Josh wasn’t able to do the spray painting part. And I’m not sure I would have let him, even if he could. I had to take the picture to the basement, which isn’t wheel-chair accessible. The smell of the paint was nauseating and it doesn’t take much to set off my gag reflex. I got the job done as quickly as I could.
He was able to do the composition part. He picked the objects to lay on the canvas and where to place them. Once the paint was dry, he began to block in where the flowers would go, and started putting in part of the background. All of this was done with a sponge.
I decided it would be a good idea for him to wear a glove. The laughter that came from us as I struggled to get his fingers in the right place. I’d get his thumb in, get three of his fingers in, only to discover I’d put them on the wrong fingers. While trying to fix that, the thumb would pop out. Needless to say, we ended up covered in paint. Hands, clothes, and wheelchair. But anything that rewards us with laughter is a good thing.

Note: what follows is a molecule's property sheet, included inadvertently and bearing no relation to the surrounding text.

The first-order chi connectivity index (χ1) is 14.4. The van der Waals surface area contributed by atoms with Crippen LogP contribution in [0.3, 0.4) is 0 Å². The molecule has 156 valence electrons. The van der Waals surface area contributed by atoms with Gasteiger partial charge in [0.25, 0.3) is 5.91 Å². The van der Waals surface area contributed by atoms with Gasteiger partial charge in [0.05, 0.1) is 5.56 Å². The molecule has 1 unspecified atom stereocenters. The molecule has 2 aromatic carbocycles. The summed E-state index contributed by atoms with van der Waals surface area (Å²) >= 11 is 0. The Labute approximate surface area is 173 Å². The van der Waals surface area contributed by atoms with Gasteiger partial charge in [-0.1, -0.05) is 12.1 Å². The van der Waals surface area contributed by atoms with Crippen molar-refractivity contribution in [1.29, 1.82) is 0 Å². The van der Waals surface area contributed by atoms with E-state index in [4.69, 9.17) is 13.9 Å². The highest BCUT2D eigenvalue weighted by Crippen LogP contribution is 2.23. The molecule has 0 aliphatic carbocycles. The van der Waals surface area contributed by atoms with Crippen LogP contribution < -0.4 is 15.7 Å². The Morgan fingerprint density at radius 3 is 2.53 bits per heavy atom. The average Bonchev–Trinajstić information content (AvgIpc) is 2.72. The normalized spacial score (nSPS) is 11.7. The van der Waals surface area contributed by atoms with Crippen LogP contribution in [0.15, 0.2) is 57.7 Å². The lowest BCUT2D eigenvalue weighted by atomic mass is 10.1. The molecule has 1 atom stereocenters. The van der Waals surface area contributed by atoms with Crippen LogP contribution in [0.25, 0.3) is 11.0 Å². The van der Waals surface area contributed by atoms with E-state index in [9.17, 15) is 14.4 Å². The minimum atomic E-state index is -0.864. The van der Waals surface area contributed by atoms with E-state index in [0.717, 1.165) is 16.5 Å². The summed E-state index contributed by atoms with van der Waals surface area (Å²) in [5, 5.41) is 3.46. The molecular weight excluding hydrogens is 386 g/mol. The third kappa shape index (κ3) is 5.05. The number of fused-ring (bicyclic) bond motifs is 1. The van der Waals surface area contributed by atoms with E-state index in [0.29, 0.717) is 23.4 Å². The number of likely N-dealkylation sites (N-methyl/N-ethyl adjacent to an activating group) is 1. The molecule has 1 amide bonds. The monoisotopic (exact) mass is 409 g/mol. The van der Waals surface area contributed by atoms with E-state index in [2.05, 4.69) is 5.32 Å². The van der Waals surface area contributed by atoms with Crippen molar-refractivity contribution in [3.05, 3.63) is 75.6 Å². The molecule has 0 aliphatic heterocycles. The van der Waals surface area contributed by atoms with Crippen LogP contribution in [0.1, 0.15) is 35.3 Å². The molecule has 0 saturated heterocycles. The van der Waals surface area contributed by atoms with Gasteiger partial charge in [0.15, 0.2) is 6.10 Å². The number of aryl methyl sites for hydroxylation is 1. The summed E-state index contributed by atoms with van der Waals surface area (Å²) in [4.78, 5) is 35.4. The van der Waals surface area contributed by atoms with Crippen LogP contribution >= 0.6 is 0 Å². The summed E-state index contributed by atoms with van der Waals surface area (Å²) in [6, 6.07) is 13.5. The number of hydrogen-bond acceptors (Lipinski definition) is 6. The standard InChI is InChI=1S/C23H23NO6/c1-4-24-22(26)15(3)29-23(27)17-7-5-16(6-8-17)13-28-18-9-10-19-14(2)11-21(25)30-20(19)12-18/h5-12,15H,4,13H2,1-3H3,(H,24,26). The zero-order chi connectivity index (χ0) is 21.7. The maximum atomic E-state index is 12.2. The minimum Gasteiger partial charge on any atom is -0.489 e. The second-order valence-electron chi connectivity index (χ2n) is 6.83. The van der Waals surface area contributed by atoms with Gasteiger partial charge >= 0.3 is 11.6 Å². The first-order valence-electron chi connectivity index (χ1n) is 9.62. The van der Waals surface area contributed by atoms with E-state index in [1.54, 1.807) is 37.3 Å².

Josh likes the sponge. And he loves acrylics. I never realized, how tense and cautious he would get when using watercolors. He knew he had to save his whites. And it would often take longer to get a grip on the paintbrush than it would to make the strokes. But with acrylics. My gosh, I felt like I was hanging onto to a wild man.
His enthusiasm explodes. He attacks the canvas. He doesn’t worry about getting paint in the wrong spots because he knows he can paint over it. I think that energy can be seen in the acrylic paintings. Especially when they are hung next to one of his watercolors.
The picture below shows where the flowers will eventually be. On the right side he’ll paint delphiniums. On the left side will be a stalk of gladiolas. In the middle will be three roses. One fully open, which will be the focal point, one half-open, and one in the bud stage.